- Product Rating -

Art House Asshole : The Wailing

| July 15, 2016

You know how when you’re wanting to go to the movie theater and you look up all the films that are showing and there are alway at least three that you’ve never heard of, let alone have any interest in seeing? Well good news! I’ve seen those movies. I spend most of my theater experiences in art house theaters watching those movies that you’ve never heard of and then never watch. Yeah, I’m that hipster asshole. My goal with this is to spread information out about these films, that way you can decide one of the following. “That actually sounds pretty cool! I want to see that now!” or “Man, I’m glad I decided to go see the new superhero movie!”. So without further ado, here is my article and review of The Wailing.

The Wailing is a Korean film made by Na Hong-jin. This was his third film following his debut with Chaser in 2008 and The Yellow Sea in 2010. Na Hong-jin has made a name for himself as a master of Crime Thrillers in the Korean film circuit, but this is his first film where the tone of the film goes beyond Thriller and into straight horror. The plot of the film follows a small town a few miles out of Seoul as a mysterious sickness starts spreading, causing deaths ranging from bizarre to down right horrifying. A cowardly police officer of the town takes interest in the sickness after he finds that his daughter becomes infected. This forces him to solve the mystery behind the disease to save his daughter and the remaining members of his town.

While watching the film, I was trying to find a good film that I could compare it to, but the film evolves in such a way that it is hard to really describe. I’ve seen some critic compare the film to The Exorcist but I’m not quite sure if that would be right. The film can probably be best described as Se7en meets The Conjuring. In most horror films, the most forgettable points of the film are often the parts in-between the real horror. But in The Wailing’s case, when you aren’t horrified by what is on-screen, you are still invested in the overall story that the main character is trying to solve. Which makes for a great multi-genre film, that has very few low points.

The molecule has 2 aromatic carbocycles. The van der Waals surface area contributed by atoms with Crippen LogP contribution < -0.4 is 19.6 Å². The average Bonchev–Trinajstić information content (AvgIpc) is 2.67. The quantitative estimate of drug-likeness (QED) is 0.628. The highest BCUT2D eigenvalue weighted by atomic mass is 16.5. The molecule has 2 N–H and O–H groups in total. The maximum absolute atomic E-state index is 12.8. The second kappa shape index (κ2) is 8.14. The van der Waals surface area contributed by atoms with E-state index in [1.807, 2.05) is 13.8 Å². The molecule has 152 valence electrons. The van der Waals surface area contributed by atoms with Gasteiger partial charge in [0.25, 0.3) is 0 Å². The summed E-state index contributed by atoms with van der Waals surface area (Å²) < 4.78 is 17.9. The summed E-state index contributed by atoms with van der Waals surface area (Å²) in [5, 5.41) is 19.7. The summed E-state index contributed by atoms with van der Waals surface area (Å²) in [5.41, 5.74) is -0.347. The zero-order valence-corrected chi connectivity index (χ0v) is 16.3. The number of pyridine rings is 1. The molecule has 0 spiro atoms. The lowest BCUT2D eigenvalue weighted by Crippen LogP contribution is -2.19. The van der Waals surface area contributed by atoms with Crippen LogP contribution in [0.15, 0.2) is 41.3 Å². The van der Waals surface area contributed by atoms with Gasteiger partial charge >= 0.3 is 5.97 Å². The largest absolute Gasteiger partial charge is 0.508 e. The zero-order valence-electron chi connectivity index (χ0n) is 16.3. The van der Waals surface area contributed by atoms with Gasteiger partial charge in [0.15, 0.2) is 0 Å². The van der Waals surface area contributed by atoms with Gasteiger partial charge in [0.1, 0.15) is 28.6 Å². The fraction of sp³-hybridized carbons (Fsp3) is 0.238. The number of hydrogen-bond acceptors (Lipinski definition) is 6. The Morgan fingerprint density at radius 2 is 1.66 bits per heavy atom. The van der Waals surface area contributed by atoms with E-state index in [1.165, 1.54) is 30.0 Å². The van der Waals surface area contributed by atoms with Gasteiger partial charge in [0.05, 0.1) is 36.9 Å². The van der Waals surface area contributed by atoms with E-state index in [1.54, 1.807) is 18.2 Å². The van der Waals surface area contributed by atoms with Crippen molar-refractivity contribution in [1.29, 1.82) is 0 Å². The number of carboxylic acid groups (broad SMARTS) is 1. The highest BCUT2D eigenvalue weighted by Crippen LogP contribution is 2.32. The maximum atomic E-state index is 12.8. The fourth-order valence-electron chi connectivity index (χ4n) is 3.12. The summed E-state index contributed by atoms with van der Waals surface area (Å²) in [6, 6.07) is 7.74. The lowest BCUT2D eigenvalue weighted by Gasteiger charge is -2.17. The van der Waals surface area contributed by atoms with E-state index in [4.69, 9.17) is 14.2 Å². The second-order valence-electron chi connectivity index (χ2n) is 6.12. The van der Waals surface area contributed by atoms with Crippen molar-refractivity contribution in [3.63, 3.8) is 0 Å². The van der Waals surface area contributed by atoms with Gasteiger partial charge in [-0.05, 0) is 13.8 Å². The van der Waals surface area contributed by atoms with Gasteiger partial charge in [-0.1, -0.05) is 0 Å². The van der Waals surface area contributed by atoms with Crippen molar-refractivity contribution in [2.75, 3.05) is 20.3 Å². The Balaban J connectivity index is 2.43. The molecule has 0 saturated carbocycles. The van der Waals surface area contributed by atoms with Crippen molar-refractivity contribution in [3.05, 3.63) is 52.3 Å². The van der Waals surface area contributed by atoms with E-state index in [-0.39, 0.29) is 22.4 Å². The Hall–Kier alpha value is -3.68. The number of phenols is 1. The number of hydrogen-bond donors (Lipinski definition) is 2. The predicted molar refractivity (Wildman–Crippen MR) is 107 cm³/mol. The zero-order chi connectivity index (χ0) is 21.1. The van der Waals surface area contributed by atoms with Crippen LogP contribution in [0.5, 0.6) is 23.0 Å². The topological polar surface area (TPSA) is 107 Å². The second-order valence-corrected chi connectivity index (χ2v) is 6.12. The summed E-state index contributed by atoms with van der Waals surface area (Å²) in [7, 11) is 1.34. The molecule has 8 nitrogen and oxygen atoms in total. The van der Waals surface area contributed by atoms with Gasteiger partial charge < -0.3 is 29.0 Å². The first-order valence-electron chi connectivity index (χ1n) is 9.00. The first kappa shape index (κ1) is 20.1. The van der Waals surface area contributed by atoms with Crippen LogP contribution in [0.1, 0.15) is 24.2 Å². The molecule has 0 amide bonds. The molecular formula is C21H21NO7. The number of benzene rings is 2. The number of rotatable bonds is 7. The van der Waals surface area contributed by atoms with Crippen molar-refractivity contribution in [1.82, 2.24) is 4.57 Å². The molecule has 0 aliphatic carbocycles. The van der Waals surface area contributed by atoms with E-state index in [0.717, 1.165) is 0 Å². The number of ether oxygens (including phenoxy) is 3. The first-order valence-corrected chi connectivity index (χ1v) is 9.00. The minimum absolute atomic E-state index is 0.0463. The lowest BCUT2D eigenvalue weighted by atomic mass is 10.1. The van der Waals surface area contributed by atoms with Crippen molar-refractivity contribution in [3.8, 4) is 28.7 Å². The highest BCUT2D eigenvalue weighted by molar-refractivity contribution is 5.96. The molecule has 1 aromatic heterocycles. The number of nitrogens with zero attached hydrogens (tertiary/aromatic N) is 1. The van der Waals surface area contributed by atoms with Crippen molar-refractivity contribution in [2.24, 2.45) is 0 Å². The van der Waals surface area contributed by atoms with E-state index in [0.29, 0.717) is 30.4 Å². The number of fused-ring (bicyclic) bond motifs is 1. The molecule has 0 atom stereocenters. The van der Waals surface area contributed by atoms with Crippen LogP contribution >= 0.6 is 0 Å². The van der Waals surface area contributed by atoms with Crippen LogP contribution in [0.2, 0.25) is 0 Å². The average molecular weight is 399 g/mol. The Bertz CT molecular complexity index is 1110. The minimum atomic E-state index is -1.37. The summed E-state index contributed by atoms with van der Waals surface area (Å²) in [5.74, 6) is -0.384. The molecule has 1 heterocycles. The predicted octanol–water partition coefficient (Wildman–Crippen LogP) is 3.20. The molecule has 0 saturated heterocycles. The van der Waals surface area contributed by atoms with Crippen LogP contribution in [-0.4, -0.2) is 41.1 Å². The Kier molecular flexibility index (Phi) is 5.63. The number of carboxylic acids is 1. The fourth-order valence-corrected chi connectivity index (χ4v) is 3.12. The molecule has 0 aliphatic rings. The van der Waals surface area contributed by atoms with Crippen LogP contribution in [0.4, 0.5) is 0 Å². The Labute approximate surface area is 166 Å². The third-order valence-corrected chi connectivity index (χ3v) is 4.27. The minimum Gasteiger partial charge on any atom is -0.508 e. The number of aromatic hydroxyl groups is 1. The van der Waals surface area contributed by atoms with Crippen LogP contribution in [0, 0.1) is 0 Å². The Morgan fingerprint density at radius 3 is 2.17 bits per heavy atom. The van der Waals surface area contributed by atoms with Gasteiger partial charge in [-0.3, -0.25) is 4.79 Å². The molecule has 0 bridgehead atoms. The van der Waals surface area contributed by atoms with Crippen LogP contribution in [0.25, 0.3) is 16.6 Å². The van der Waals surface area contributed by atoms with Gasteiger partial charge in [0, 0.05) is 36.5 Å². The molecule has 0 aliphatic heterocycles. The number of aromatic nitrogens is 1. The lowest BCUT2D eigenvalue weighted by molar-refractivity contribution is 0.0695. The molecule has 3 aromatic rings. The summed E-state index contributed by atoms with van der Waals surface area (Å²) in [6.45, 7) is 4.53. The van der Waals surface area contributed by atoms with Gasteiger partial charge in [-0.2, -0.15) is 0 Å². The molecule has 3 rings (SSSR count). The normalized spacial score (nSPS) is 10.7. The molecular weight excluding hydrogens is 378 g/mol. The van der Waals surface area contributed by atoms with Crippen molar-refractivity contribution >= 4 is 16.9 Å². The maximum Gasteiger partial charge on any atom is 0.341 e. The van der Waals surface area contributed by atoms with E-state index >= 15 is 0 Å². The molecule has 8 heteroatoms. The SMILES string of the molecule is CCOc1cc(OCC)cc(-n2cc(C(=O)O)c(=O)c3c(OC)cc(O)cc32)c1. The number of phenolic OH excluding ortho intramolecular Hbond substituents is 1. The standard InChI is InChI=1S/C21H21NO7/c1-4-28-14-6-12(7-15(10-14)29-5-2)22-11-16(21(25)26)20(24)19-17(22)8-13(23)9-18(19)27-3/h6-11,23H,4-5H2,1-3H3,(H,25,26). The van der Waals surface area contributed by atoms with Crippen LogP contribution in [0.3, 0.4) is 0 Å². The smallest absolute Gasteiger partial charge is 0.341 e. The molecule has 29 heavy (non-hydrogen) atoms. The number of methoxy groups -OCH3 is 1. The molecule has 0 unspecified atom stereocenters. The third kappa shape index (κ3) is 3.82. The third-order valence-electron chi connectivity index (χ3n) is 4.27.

The film is very long though. It clocks in at just under two hours and forty minutes. I wouldn’t say the films drags. I would say the film keeps going for longer than you expect it too, but a wide margin. There is a moment where I thought the film was ending, when it was the beginning of the third act. The third act is the best part of the film, but I wasn’t expecting it would keep going to the point where it answered questions I didn’t even know I had. Along with that same moment, there are two more moments where you think the film is going to end, but it doesn’t. Each “ending” the film gives an extra piece of information that makes the film better and better, leading to hard gut wrenching ending, but it does feel almost like an endurance battle toward the end.

The acting is superb in the film. There wasn’t a single weak link of the film, including the young Kim Hwan-hee who plays the infected daughter. The lead in the film, Kwak Do-won is fantastic as the lovable and complex lead. This is Kwak Do-won’s second collaboration with Na Hong-jin as they both worked together in The Yellow Sea. Kwan Do-won is arguably best known for his role in The Attorney, for which he received multiple award nominations. The most notable of all the actors, however, is Jun Kunimura. Jun Kunimura makes his Korean debut in the film, though he speaks only Japanese. Kunimura would be best known to American audiences as Boss Tanaka in Kill Bill Vol. 1. Much of the film revolves around Kunimura’s character and I don’t want to spoil what his character ends up doing throughout the film.

I would say that The Wailing is a fantastic Horror film. Many claim that it is one of the best Korean Horror films made in the past ten years, I haven’t seen enough Korean Horror films to have a strong opinion on the matter, but it wouldn’t surprise me. Yes, the film is very long. But the mystery fused with the horror makes for a film that had me on the edge of my seat trying to figure out who was telling the truth and who is right.  It takes a little while to get going and find it’s horror, but that only makes the horror that much more disturbing. If you are a fan of Horror, especially Korean Horror apparently, then I would check this out when you get the chance.

About the Author:

Henry Jarvis is the youngest member of the Reel Nerds. His favorite films include Space Jam and Dude, Where’s My Car? and Lawrence of Arabia. He enjoys those pretentious art house films that Ryan hates. He sees a lot of movies! Honestly more than he should. He replaces his lack of social skills and meaningful friendships with his love of cinema! He’s also crying while he writes this biography for himself. His favorite directors are Andrei Tarkovsky, David Fincher, and David Lean.
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